Fuerteventura, Dec 29 2016

Vigan, Caracol, Montana de la Tirba, Morro de la Cruzada

Peaks visited:

Peak Height PF Municipality Location
Vigan 464m 357m Fuerteventura GPX
Morro del Cencerro 287m 73m Fuerteventura
Caracol 467m 402m Fuerteventura GPX
Montana de Tirba 341m 185m Fuerteventura
Morro de la Cruzada 316m 207m Fuerteventura GPX


Fuerteventura landscape

Vigan & Morro del Cencerro

It was our 3rd day on Fuerteventura, and Anne wanted to stay at the Las Playitas Fitness and Sports Resort to try some of the training programs they offer daily. She had been hiking with me for two days, but now her bad knee demanded some other form of training.

So I had the day all to myself, as well as the rental car. I started out in the near vicinity, aiming for Vigan – just a couple of minutes drive from Las Playitas – on the road to the lighthouse Faro de la Entallada.

Vigan (2nd left) and Morro del Cencerro (right)

Plan A was just to get up as quickly as possible, and so I approached the mountain head on from the south/southwest. The terrain was a bit cumbersome (loose rock and scree), but I made good progress and topped out on the west top (El Roque) 30 minutes after heading out.

Vigan (left) seen from El Roque

From El Roque, I followed the main ridge over to the high point (Vigan) and wondered what to do next. The ridge towards Morro del Cencerro looked interesting. On the other hand, I was eager to get moving and visit other peaks too.

The ridge from Vigan to Morro del Cencerro

I ended up with following the ridge towards Morro del Cencerro and tried to follow the sharp part of the ridge as much as possible, without getting involved in serious scrambling. After an accident on Fenduca 2 days earlier, my left arm was in a really bad shape.

Scrambling is generally not safe on this island. The rock is way too loose…

From Morro del Cencerro, I descended the west ridge and crossed the flats before I returned to the rental car, 5,9km and 1h:45m after heading out.

Vigan seen from Morro del Cencerro

Pictures from the Vigan hike


Caracol had caught my attention since we arrived at Las Playitas. For every top I saw on the island, I tried to memorize a route that would not run close to settlement – which most likely included goats – and more importantly – dogs. Loose dogs…


My “dog-free” route to Caracol would  go from the beach town Giniginamar. This seemed to be a sleepy “apartment town”. No goats or dogs for sure. I drove to the end of Av las Palmeras and went up west of the valley ahead – passing a large building.

My Caracol trailhead

Once on the ridge, it was an easy walk up to the high point, which offered a fantastic view!

View from Caracol

I followed the ridge back, but descended on the other side of the valley. There were lots of goats on the mountain, but no dogs. This 5,2km hike took me 1h:15m.

Caracol seen from the ridge

Pictures from the Caracol hike

Montana de la Tirba

From Giniginamar, I followed FV-525 up to FV-2, went west and then north onto FV-511. As I approached the mountain, I looked for a route that was not too close to houses, but on the other hand, I wasn’t interested in an unnecessary long hike. I ended up in a small village west of the mountain, where I would have the easiest and shortest hike to the top.

Montana de la Tirba ahead

I drove up to a house where I saw a man on the outside. After “hola“, I pointed at me and the mountain top and asked “Es esta propiedad privada?“. A very useful sentence, I learned some time ago. A “no, no” suggested that I was clear to go.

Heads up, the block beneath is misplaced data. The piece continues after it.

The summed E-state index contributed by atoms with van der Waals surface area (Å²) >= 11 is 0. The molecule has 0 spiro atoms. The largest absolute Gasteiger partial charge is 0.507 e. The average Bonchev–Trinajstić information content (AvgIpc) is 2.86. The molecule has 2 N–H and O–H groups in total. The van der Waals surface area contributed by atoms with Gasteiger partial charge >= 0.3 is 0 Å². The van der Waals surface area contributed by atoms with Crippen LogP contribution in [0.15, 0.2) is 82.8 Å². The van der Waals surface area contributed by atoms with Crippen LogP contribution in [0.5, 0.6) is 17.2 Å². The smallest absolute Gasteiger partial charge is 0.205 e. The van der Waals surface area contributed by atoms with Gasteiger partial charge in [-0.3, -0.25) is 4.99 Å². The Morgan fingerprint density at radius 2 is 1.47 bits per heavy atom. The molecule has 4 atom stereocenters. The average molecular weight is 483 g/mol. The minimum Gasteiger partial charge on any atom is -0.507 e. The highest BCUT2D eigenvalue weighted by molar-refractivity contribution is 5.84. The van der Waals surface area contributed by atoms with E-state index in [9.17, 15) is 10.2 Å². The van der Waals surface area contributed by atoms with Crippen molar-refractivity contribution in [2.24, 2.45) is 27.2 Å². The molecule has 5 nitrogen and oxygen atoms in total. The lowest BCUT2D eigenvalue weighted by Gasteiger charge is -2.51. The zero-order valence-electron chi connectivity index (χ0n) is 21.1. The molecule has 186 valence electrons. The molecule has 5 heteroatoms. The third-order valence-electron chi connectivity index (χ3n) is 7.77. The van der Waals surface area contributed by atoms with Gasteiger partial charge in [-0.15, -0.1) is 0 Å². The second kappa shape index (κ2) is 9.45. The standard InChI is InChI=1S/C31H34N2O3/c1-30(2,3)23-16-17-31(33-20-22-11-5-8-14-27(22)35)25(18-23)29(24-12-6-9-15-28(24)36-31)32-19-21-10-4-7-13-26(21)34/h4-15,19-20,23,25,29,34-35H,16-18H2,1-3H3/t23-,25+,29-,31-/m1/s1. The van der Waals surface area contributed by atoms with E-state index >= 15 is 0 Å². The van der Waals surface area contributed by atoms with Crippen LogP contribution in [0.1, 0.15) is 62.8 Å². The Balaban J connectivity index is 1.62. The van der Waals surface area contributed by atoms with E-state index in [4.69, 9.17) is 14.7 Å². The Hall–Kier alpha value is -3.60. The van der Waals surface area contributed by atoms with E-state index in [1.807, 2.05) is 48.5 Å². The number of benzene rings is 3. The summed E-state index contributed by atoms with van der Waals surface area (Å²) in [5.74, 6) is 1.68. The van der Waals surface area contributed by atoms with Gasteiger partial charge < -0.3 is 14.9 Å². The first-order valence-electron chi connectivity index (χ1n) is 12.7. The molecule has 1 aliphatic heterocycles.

I had one more question – “perros aqui?“. I had heard dogs barking, so the question was not really necessary, but I wanted to know if they were loose. I got a really, really long sentence in return, and the only word I understood was “casa“. I know “casa” means house. Dog house? “Perros en la casa?” But based on his body language, I assumed he was trying to tell me that they would not be a problem.

I headed out and passed 3 dogs behind a fence, trying to eat their way through when I passed. I was now en route to the top, seemingly free of any risk other than the incredible cumbersome loose rock that would be a real challenge on the way down.

Heading up Montana de la Tirba

I reached the top, looked around, took photos and headed back down. This 1,7km hike me 35 minutes.

View from Montana de la Tirba

Pictures from the Montana de la Tirba hike

Morro de la Cruzada

I had now 3 pf100 (primary factor >= 100m) tops, and 9 in total since we arrived on Fuerteventura. That’s my kind of vacation. That said, I was getting slightly bored now, but decided to go for one more top, making the total 10 – a nice and round number.

I decided to visit Morro de la Cruzada, which I had been observing from all possible angles the last 3 days.

Morro de la Cruzada

I parked the car just southwest of the FV-56/FV-617 junction and headed out. I bypassed the closest ridge on the north side and headed for the pass between the ridge and Morro de la Cruzada. It was an easy hike, now that I had grown accustomed to off-trail hiking on this type of terrain.

Towards Morro de Cruzada

The summit didn’t offer me any other views than Caracol did, other than the view towards Caracol. After some pictures, I headed back down, but went across the ridge I bypassed on the way up. I reached the car 3,2km and 45 minutes after leaving it.

Summit view from Morro de la Cruzada

I was quite pleased with the effort of the day. The total vertical gain was 1460m and I had done 16km of off-trail hiking. Clearly enough to enjoy a nice shower, a nice dinner with my girlfriend and a beer (or two) in the evening – with a very good conscience.

Returning to our hotel in Las Playitas

Pictures from the Morro de la Cruzada hike






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